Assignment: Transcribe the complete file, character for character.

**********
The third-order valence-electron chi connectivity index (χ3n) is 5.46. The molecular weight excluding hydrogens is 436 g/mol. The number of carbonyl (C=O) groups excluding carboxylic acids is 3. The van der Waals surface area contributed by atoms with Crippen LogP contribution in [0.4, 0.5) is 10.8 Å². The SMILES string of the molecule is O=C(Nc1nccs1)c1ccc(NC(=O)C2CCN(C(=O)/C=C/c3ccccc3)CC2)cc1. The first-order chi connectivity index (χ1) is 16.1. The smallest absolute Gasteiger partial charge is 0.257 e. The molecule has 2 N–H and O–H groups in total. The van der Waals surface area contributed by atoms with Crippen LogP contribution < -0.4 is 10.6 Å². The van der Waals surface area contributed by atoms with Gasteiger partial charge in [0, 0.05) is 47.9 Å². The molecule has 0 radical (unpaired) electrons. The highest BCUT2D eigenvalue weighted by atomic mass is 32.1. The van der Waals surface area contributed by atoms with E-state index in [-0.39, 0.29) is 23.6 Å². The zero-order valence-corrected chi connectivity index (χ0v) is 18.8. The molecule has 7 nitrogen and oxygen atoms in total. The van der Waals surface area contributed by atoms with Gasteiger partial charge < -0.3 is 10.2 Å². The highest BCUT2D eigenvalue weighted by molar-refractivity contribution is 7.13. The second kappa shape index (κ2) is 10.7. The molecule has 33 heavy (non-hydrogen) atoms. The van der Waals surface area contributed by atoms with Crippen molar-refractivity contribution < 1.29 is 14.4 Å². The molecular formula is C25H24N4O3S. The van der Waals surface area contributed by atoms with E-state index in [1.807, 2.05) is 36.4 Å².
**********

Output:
The third-order valence-electron chi connectivity index (χ3n) is 5.46. The molecular weight excluding hydrogens is 436 g/mol. The number of carbonyl (C=O) groups excluding carboxylic acids is 3. The van der Waals surface area contributed by atoms with Crippen LogP contribution in [0.4, 0.5) is 10.8 Å². The SMILES string of the molecule is O=C(Nc1nccs1)c1ccc(NC(=O)C2CCN(C(=O)/C=C/c3ccccc3)CC2)cc1. The first-order chi connectivity index (χ1) is 16.1. The smallest absolute Gasteiger partial charge is 0.257 e. The molecule has 2 N–H and O–H groups in total. The van der Waals surface area contributed by atoms with Crippen LogP contribution < -0.4 is 10.6 Å². The van der Waals surface area contributed by atoms with Gasteiger partial charge in [0, 0.05) is 47.9 Å². The molecule has 0 radical (unpaired) electrons. The highest BCUT2D eigenvalue weighted by atomic mass is 32.1. The van der Waals surface area contributed by atoms with E-state index in [-0.39, 0.29) is 23.6 Å². The zero-order valence-corrected chi connectivity index (χ0v) is 18.8. The molecule has 7 nitrogen and oxygen atoms in total. The van der Waals surface area contributed by atoms with Gasteiger partial charge < -0.3 is 10.2 Å². The highest BCUT2D eigenvalue weighted by molar-refractivity contribution is 7.13. The second kappa shape index (κ2) is 10.7. The molecule has 33 heavy (non-hydrogen) atoms. The van der Waals surface area contributed by atoms with Crippen molar-refractivity contribution < 1.29 is 14.4 Å². The molecular formula is C25H24N4O3S. The van der Waals surface area contributed by atoms with E-state index in [1.807, 2.05) is 36.4 Å².